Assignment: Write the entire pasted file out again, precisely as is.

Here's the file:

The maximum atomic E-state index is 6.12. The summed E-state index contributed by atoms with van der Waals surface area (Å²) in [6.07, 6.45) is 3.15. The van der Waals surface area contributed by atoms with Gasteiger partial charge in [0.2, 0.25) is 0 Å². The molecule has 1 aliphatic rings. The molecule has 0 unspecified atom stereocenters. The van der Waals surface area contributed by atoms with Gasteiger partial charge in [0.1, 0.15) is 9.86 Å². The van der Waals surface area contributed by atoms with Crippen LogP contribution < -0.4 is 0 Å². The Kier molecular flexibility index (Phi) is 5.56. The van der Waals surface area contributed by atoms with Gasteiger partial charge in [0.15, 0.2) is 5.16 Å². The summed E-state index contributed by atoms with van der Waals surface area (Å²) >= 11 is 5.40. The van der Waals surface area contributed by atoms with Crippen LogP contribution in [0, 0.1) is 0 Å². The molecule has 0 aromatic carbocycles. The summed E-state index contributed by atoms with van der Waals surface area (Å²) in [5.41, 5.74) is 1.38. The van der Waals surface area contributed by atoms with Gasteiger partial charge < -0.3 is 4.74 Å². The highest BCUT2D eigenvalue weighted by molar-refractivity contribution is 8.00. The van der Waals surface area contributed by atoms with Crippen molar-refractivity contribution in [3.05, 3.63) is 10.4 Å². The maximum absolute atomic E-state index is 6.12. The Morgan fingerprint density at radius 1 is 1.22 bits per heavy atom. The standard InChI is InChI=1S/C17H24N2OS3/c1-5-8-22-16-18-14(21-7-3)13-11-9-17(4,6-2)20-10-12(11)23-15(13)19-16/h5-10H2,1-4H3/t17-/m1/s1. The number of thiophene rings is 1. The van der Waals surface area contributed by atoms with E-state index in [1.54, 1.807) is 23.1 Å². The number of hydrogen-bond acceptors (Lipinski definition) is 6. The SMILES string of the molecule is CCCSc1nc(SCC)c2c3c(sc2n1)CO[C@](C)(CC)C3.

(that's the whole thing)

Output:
The maximum atomic E-state index is 6.12. The summed E-state index contributed by atoms with van der Waals surface area (Å²) in [6.07, 6.45) is 3.15. The van der Waals surface area contributed by atoms with Gasteiger partial charge in [0.2, 0.25) is 0 Å². The molecule has 1 aliphatic rings. The molecule has 0 unspecified atom stereocenters. The van der Waals surface area contributed by atoms with Gasteiger partial charge in [0.1, 0.15) is 9.86 Å². The van der Waals surface area contributed by atoms with Crippen LogP contribution < -0.4 is 0 Å². The Kier molecular flexibility index (Phi) is 5.56. The van der Waals surface area contributed by atoms with Gasteiger partial charge in [0.15, 0.2) is 5.16 Å². The summed E-state index contributed by atoms with van der Waals surface area (Å²) >= 11 is 5.40. The van der Waals surface area contributed by atoms with Crippen LogP contribution in [0, 0.1) is 0 Å². The molecule has 0 aromatic carbocycles. The summed E-state index contributed by atoms with van der Waals surface area (Å²) in [5.41, 5.74) is 1.38. The van der Waals surface area contributed by atoms with Gasteiger partial charge < -0.3 is 4.74 Å². The highest BCUT2D eigenvalue weighted by molar-refractivity contribution is 8.00. The van der Waals surface area contributed by atoms with Crippen molar-refractivity contribution in [3.05, 3.63) is 10.4 Å². The maximum absolute atomic E-state index is 6.12. The Morgan fingerprint density at radius 1 is 1.22 bits per heavy atom. The standard InChI is InChI=1S/C17H24N2OS3/c1-5-8-22-16-18-14(21-7-3)13-11-9-17(4,6-2)20-10-12(11)23-15(13)19-16/h5-10H2,1-4H3/t17-/m1/s1. The number of thiophene rings is 1. The van der Waals surface area contributed by atoms with E-state index in [1.54, 1.807) is 23.1 Å². The number of hydrogen-bond acceptors (Lipinski definition) is 6. The SMILES string of the molecule is CCCSc1nc(SCC)c2c3c(sc2n1)CO[C@](C)(CC)C3.